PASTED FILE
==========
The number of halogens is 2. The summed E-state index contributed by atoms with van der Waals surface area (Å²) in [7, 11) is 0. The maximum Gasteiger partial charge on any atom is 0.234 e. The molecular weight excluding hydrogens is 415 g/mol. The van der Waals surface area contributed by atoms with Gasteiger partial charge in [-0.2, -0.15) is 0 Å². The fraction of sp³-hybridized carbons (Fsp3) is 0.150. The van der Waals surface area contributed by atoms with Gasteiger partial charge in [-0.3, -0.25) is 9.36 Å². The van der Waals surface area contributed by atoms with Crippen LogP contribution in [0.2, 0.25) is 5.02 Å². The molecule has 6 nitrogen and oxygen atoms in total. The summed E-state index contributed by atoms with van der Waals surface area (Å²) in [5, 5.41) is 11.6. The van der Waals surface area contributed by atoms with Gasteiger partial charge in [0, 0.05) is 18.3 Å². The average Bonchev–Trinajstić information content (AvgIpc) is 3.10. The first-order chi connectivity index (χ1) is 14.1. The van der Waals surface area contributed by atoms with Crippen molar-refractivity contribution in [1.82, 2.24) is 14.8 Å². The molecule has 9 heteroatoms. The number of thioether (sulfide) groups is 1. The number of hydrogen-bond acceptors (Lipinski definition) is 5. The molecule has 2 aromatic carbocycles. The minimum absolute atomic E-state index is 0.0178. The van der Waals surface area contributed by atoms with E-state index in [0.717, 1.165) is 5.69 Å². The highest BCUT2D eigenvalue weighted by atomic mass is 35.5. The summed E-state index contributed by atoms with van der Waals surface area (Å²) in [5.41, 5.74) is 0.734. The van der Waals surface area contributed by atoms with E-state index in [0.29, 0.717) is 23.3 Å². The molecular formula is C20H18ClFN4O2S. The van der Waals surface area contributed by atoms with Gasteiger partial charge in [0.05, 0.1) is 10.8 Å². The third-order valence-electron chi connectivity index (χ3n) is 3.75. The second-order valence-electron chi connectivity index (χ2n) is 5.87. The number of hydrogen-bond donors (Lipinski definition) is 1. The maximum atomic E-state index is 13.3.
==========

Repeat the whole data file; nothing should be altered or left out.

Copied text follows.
The number of halogens is 2. The summed E-state index contributed by atoms with van der Waals surface area (Å²) in [7, 11) is 0. The maximum Gasteiger partial charge on any atom is 0.234 e. The molecular weight excluding hydrogens is 415 g/mol. The van der Waals surface area contributed by atoms with Gasteiger partial charge in [-0.2, -0.15) is 0 Å². The fraction of sp³-hybridized carbons (Fsp3) is 0.150. The van der Waals surface area contributed by atoms with Gasteiger partial charge in [-0.3, -0.25) is 9.36 Å². The van der Waals surface area contributed by atoms with Crippen LogP contribution in [0.2, 0.25) is 5.02 Å². The molecule has 6 nitrogen and oxygen atoms in total. The summed E-state index contributed by atoms with van der Waals surface area (Å²) in [5, 5.41) is 11.6. The van der Waals surface area contributed by atoms with Gasteiger partial charge in [0, 0.05) is 18.3 Å². The average Bonchev–Trinajstić information content (AvgIpc) is 3.10. The first-order chi connectivity index (χ1) is 14.1. The van der Waals surface area contributed by atoms with Crippen molar-refractivity contribution in [1.82, 2.24) is 14.8 Å². The molecule has 9 heteroatoms. The number of thioether (sulfide) groups is 1. The number of hydrogen-bond acceptors (Lipinski definition) is 5. The molecule has 2 aromatic carbocycles. The minimum absolute atomic E-state index is 0.0178. The van der Waals surface area contributed by atoms with E-state index in [0.717, 1.165) is 5.69 Å². The highest BCUT2D eigenvalue weighted by atomic mass is 35.5. The summed E-state index contributed by atoms with van der Waals surface area (Å²) in [5.41, 5.74) is 0.734. The van der Waals surface area contributed by atoms with E-state index in [0.29, 0.717) is 23.3 Å². The molecular formula is C20H18ClFN4O2S. The van der Waals surface area contributed by atoms with Gasteiger partial charge in [0.05, 0.1) is 10.8 Å². The third-order valence-electron chi connectivity index (χ3n) is 3.75. The second-order valence-electron chi connectivity index (χ2n) is 5.87. The number of hydrogen-bond donors (Lipinski definition) is 1. The maximum atomic E-state index is 13.3.